ISAKOS: 2019 Congress in Cancun, Mexico
ISAKOS

2019 ISAKOS Biennial Congress ePoster #725

 

Factors Affecting the Achievement of Symmetrical Six-Month Isokinetic Muscle Strength and Single Leg Hop Test Performance: A Cohort Study of 4,093 Patients with Primary Anterior Cruciate Ligament Reconstruction

Riccardo Cristiani, MD, Stockholm SWEDEN
Christina Mikkelsen, PT, Stockholm SWEDEN
Magnus Forssblad, MD, PhD, Stockholm SWEDEN
Bjorn Engstrom, MD, PhD, Assoc. Prof., Spanga SWEDEN
Anders Stalman, MD, PhD, Saltsjöbaden SWEDEN

Capio Artro Clinic, Stockholm Sports Trauma Research Center, Karolinska Institute, FIFA Medical Centre of Excellence, Stockholm, SWEDEN

FDA Status Not Applicable

Summary

Demographic factors, graft choice, concomitant meniscal surgery and cartilage injury affect the achievement of symmetrical isokinetic muscle strength and single leg hop test performance 6 months after primary anterior cruciate ligament reconstruction (ACLR).

Abstract

Purpose

To identify factors affecting the achievement of symmetrical isokinetic muscle strength and single leg hop test performance 6 months after primary ACLR.

Methods

Data, from 2000 to 2015, were extracted from our database. Patients who underwent primary ACLR and were assessed with the isokinetic quadriceps and hamstring strength tests and single leg hop test 6 months after surgery were included. Demographic data, information regarding graft used, cartilage injuries, and concomitant meniscal surgery were reviewed. Patients with a limb symmetry index (LSI) => 90% were considered to have achieved symmetrical isokinetic strength or single leg hop test performance. A logistic regression analysis was used to determine whether patient age (=>30 years vs. <30 years), gender, time from injury to surgery (delayed >3 months vs. not delayed <=3 months), pre-injury Tegner activity level (high =>6 vs. low <6), graft type (HT vs. BPTB autograft), cartilage injury, and the presence of medial meniscus (MM) or lateral meniscus (LM) resection or repair were factors associated with the achievement of symmetrical isokinetic quadriceps or hamstring strength and single leg hop test performance.

Results

A total of 4,093 patients (54.3% males) with a mean age of 28.3 ± 10.7 years were included. The proportion of patients that achieved a LSI=> 90% was 35.7%, 47.3% and 67.9% for isokinetic quadriceps strength, hamstring strength and single leg hop test respectively. Age => 30 years (OR, 0.47; 95% CI, 0.47-0.55; P<0.001), female gender (OR, 0.80; 95% CI, 0.70–0.91; P=0.001) MM repair (OR, 0.60; 95% CI, 0.43–0.84; P=0.003) and LM repair (OR, 0.61; 95% CI, 0.42–0.89; P=0.01) decreased the odds whereas the use of HT autograft (OR, 3.41; 95% CI, 2.48–4.69; P<0.001) increased the odds of achieving symmetrical quadriceps strength. Age => 30 years (OR, 0.85; 95% CI, 0.74–0.97; P=0.02), delayed (>3 months) ACLR (OR, 0.81; 95% CI, 0.68–0.97; P=0.02), HT autograft (OR, 0.40; 95% CI, 0.31–0.51; P<0.001) and cartilage injury (OR, 0.82; 95% CI, 0.69–0.97; P=0.02) reduced the odds of achieving symmetrical hamstring strength. Age => 30 years (OR, 0.60; 95% CI, 0.51–0.70; P<0.001), female gender (OR, 0.64; 95% CI, 0.55–0.75; P<0.001), delayed (>3 months) ACLR (OR, 0.70; 95% CI, 0.57–0.87; P<0.001), MM resection (OR, 0.73; 95% CI, 0.60–0.90; P=0.003), MM repair (OR, 0.71; 95% CI, 0.51–0.99; P=0.04) and cartilage injury (OR, 0.78; 95% CI, 0.65–0.95; P=0.01) decreased the odds whereas high pre-injury Tegner activity level (=> 6) (OR, 1.59; 95% CI, 1.26–1.99; P<0.001) and HT autograft (OR 1.95; 95% CI, 1.48–2.56; P<0.001) increased the odds of achieving symmetrical single leg hop test performance.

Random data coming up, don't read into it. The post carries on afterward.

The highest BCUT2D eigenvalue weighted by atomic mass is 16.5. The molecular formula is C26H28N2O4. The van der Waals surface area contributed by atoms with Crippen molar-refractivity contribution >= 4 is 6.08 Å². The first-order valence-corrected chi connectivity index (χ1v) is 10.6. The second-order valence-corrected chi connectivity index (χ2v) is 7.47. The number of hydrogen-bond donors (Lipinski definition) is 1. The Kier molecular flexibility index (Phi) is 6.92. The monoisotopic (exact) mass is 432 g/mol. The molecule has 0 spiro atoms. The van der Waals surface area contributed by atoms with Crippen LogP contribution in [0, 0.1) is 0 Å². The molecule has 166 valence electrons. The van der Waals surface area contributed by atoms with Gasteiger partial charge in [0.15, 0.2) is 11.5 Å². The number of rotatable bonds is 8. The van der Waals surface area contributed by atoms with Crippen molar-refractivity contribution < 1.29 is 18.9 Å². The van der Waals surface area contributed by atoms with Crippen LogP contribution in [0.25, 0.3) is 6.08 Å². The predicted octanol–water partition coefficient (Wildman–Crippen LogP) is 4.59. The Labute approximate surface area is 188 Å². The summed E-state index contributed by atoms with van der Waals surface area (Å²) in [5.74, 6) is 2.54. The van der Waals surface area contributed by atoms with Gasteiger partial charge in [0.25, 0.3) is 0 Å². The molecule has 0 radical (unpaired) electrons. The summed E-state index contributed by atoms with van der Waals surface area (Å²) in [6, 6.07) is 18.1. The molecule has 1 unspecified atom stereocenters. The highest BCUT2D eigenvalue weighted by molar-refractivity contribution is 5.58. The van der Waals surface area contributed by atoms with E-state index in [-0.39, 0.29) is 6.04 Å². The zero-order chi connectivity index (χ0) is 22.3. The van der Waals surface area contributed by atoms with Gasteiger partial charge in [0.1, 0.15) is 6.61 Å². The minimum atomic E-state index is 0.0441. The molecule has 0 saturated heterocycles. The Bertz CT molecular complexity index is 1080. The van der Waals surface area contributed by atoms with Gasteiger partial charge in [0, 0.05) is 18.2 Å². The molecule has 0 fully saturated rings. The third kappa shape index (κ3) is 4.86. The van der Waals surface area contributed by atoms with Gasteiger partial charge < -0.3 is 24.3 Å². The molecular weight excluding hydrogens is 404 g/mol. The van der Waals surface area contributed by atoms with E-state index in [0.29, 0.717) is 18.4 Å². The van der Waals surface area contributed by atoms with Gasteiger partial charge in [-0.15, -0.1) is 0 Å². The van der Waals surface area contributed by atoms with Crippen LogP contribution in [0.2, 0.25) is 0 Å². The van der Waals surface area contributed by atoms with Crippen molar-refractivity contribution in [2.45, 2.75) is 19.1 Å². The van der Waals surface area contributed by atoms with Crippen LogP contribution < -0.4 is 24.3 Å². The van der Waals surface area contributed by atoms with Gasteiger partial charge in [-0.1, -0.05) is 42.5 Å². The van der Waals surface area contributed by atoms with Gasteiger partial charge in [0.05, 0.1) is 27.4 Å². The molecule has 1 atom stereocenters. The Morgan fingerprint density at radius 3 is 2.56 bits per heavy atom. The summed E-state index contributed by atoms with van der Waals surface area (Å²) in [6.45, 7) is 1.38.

Conclusion

Demographic factors, graft choice, concomitant meniscal surgery and cartilage injury affect the achievement of symmetrical isokinetic muscle strength and single leg hop test performance 6 months after primary ACLR. Knowledge of these factors provides clinicians and physiotherapists with valuable information to counsel patients about their expected functional recovery and should be used to optimize rehabilitation and maximize knee function after primary ACLR.